2 More Men Allege Sex Abuse by Priest

By Beth Miller
The News Journal
April 2, 2009

A former Salesianum School faculty member faces two more lawsuits in Delaware Superior Court from men who allege that he sexually abused them when they were students there during the 1980s.

Eight men now have made such claims against the Rev. Dennis Killion, who worked at Salesianum from 1980-86.

One plaintiff, a 39-year-old Delaware man, filed anonymously as John SJ Doe. The other, Patrick Kenney, 40, of New Jersey, is a former professional wrestler, known best during his wrestling days as "Simon Diamond." The suits include allegations between 1982 and 1985.

Both say they were sexually assaulted by Killion, and they also are suing the school, the Catholic Diocese of Wilmington, and the Oblates of St. Francis de Sales, the religious order Killion belongs to. Church and school officials knew or should have known of previous allegations of sexual abuse by Killion but kept the information secret and allowed Killion to continue as a teacher, they say.

The Rev. James J. Greenfield, provincial of the Oblates of St. Francis de Sales, issued a statement Wednesday.

"I am sad and devastated to learn of these recent allegations," Greenfield wrote. "We take seriously anyone who alleges sexual misconduct against an Oblate priest or brother, and we remove that man from ministry and work to learn the facts. If these allegations are true, we will offer our full apology to those victims in the case because healing is essential to justice, and sexual abuse is wrong and cannot be tolerated."

Diocese spokesman Robert G. Krebs said the diocese would have no comment.

Kenney's suit claims Killion assaulted him in the faculty house and on the campus.

Kenney said he came forward publicly, in part, to encourage other victims to do so. He said he told no one about the abuse until Jan. 2 of this year, after the subject came up during a family Christmas gathering. He and his wife were in the car returning to New Jersey and she asked why he had reacted so strangely to the subject. After telling his wife, he said, he sought help from a counselor.

"It took me 25 plus years to come out," said Kenney, who was with Extreme Championship Wrestling from 1999-2001 and with Total Nonstop Action from 2003 to this year. He now is a trainer, he said.

"I consider myself to be a pretty strong personality. Imagine how it must be for others, who have to deal with it and haven't told anyone because of fear of the public backlash. We all know the stereotype and stigma that comes along with a male who is sexually abused by a priest. How many jokes will there about this? I realize what I'm getting into. I realize the stigma that may follow me and I'm ready to accept it."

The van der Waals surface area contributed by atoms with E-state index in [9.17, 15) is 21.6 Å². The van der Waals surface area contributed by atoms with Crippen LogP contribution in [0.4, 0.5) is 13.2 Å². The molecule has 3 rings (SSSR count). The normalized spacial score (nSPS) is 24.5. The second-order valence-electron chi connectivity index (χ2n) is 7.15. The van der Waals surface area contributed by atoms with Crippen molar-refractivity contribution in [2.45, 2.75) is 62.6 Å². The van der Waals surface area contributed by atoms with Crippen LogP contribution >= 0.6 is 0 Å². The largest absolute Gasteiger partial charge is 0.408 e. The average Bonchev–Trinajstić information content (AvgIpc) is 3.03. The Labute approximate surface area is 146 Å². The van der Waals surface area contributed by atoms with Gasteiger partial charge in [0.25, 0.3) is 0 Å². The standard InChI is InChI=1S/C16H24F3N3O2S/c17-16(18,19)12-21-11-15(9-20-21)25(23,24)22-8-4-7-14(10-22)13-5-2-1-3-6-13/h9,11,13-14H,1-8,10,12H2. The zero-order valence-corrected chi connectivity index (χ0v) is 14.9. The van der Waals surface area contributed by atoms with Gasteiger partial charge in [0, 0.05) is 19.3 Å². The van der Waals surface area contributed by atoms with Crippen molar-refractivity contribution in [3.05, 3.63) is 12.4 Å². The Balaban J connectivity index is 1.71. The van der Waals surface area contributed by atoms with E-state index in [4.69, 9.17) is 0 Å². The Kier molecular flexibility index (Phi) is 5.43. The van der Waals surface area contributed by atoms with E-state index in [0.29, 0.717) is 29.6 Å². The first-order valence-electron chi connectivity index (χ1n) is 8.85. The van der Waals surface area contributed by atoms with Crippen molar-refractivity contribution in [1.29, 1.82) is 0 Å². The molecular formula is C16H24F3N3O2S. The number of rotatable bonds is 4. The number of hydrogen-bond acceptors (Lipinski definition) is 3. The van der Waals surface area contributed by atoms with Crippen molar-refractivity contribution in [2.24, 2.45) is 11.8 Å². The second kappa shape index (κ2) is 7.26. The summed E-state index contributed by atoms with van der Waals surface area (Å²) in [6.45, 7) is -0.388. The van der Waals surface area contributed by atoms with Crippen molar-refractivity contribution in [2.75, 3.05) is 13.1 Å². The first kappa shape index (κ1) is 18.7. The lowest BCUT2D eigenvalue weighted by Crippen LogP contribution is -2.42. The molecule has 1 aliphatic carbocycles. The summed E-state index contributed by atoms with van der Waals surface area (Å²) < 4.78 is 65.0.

In the Doe case, the plaintiff said he was assaulted by Killion on the Salesianum campus and in the confessional. After forcing the teen to perform a sex act, Doe says he reported the abuse to the principal of Salesianum -- the Rev. James W. O'Neill -- who said he was "imagining things" and ordered him back to class.

O'Neill himself was accused of sexual abuse in a 2004 lawsuit by Eric Eden of Wilmington. Eden in 2008 won an undisclosed financial settlement from O'Neill, the Oblates, Salesianum, and Diocese of Wilmington, got written apologies and assurances that O'Neill would be barred from public ministry.

"What is interesting about Father Killion is that Wilmington was in about the middle of his career," said attorney Michael Reck, whose law firm Manly & Stewart is representing all eight men in the four cases filed against Killion. The California-based firm is working locally with Dalton & Associates and the Flowers Counsel Group. "He has, it appears, a trail of survivors up and down the Eastern Seaboard -- Wilmington, Philadelphia, other suburbs in Pennsylvania, and there probably are more recent survivors of his abuse in Florida."

Killion worked at Salesianum until 1986, when he was transferred to Archbishop Wood High School in Warminster, Pa. O'Neill moved from Salesianum to become principal of Archbishop Wood the same year.

Killion also served at Catholic schools in Alexandria, Va., Philadelphia, and Fort Myers, Fla. He was to be assigned to a parish in Holland, Pa., last year, but the first lawsuit against Killion was filed in August and that assignment was revoked by Cardinal Justin Rigali of Philadelphia. The Oblates say Killion was placed on administrative leave when they learned of the allegations in the lawsuit. He and O'Neill both now live at the Oblates' retirement facility in Cecil County, Md., according to the Rev. Kevin Nadolski, Oblates spokesman.

The suits are brought under the provisions of the 2007 Child Victim's Act, which opened a two-year "window," allowing civil claims in child sexual abuse cases that previously would have been barred by the statute of limitations. That window expires in July.


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